UPDATE: President Obama delivered his strongest remarks to date on the situation around The Interview. In his final press conference of the year Obama stated:
“We cannot have a society where some dictator someplace can start imposing censorship here in the United States. Because if somebody’s going to intimidate them for releasing a satirical movie, imagine what’s going to happen when there’s a documentary they don’t like.”
“Even worse, if producers and distributors start engaging in self-censorship because they don’t want to offend the sensibilities of somebody who frankly probably needs their sensibilities offended.”
“That’s not who we are. That’s not who Americans are.”
“Again, I’m sympathetic to Sony … but I wish they had spoken to me first.”
“We’ll engage with not just the film industry but the news industry, the private sector.”
“All of us need to anticipate that occasionally there are going to be breaches like this … but we can’t start changing our patterns of behavior anymore than we would stop going to a football game because there might be a terrorist attack.”
“Any more than Boston didn’t run its marathon this year because of the possibility that someone might try to call home.”
“I love Seth and I love James.”
“I think it says something about North Korea,” Obama says, that it would “mount an all-out attack over a satirical film … starring Seth Rogen.”
“That gives you a sense of the regime we’re talking about here.”
“We will respond, we will respond proportionally, and in a place and time that we choose. It’s not something that I will announce here today at this press conference.
“More broadly though this shows we need to cooperate [with international partners]. Right now it’s sort of the wild west. And part of the problem is you’ve got weak states that can engage in these kinds of attacks, you’ve got non-state actors … that’s part of what makes this issue so important.”
Update: A Sony spokesman has announced that “Sony Pictures has no further release plans for the film,” including VOD or DVD.
Additionally, American intelligence officials are reporting that the North Korean government was “centrally involved” in the recent attacks on Sony Pictures.
Sometimes the bad guys get exactly what they want.
Today, Sony Pictures officially cancelled its release plans for the Seth Rogen and James Franco comedy The Interview, which was scheduled to release next week on December 25. The film follows two bumbling members of a television news program who are recruited to assassinate North Korean leader Kim Jong-un.
North Korea has publicly condemned the film and some believe that they had a hand in the recent hacking attack by Guardians For Peace that targeted Sony. North Korea, however, has publicly denied any involvement in the cyberattacks.
The hackers, who stole everything from internal documents to private e-mail correspondences to the social security numbers of employees, released another parcel of stolen data on Tuesday along with a message threatening violence against any theater that showed The Interview and those who attended screenings of the film.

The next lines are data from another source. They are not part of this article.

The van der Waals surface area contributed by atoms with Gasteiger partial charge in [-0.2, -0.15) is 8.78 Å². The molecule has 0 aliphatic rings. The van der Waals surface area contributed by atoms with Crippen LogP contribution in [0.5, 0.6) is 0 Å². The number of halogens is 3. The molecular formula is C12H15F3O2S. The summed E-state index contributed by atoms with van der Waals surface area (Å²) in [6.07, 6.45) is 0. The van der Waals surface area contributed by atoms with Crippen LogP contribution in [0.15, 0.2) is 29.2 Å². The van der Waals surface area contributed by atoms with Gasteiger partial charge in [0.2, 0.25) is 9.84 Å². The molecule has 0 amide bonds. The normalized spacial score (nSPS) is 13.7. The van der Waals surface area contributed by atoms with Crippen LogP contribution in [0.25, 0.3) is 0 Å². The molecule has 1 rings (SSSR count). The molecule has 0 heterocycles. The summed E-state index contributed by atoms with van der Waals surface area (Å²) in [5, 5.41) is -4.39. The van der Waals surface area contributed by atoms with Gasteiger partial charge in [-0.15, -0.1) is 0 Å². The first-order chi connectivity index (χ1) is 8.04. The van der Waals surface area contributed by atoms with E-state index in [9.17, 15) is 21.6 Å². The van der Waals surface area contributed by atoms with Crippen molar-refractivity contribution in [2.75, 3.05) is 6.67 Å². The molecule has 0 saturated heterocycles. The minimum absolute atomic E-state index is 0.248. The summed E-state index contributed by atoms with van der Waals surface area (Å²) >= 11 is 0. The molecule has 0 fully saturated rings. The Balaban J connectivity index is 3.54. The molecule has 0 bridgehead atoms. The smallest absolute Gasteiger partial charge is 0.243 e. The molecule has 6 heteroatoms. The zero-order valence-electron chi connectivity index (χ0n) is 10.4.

The message reads as follows:
“The world will be full of fear. Remember the 11th of September 2001. We recommend you to keep yourself distant from the places at that time. (If your house is nearby, you’d better leave.)”
In the wake of that threatening message, the National Association of Theatre Owners said its members must each decide individually whether or not they would proceed with plans to release the film, and that Sony must respect their wishes. What followed was a string of theater chains like AMC, Regal, ArcLight, and many others announcing that they would not screen the film at all.
A Homeland Security official said the department was investigating the threat, but “as yet had found no clear indication of an active plot against theaters.”
Today, though, Sony officially pulled the plug on its plans to release the comedy on Christmas day.
Here is Sony’s official statement:
“In light of the decision by the majority of our exhibitors not to show the film The Interview, we have decided not to move forward with the planned December 25 theatrical release. We respect and understand our partners’ decision and, of course, completely share their paramount interest in the safety of employees and theater-goers.
Sony Pictures has been the victim of an unprecedented criminal assault against our employees, our customers, and our business. Those who attacked us stole our intellectual property, private emails, and sensitive and proprietary material, and sought to destroy our spirit and our morale – all apparently to thwart the release of a movie they did not like. We are deeply saddened at this brazen effort to suppress the distribution of a movie, and in the process do damage to our company, our employees, and the American public. We stand by our filmmakers and their right to free expression and are extremely disappointed by this outcome.”
While it is understandable that they would want to mitigate any risk to their clientele, it is deeply disheartening to see so many people give in to the demands of these craven, morally bankrupt cowards making threats. As many have already said online, this is a dangerous precedent to set for the film industry on the way in which they respond to threats.
The decision will likely result in a significant financial loss for the studio, especially considering the amount of money they’ve already poured into marketing in addition to the film’s $42 million budget.
Perhaps the film will still see the light of day at a later date or through digital channels, which would be a potentially smart avenue for them to pursue as it would mitigate the risk to theater owners, but for now it seems the terrorists have won.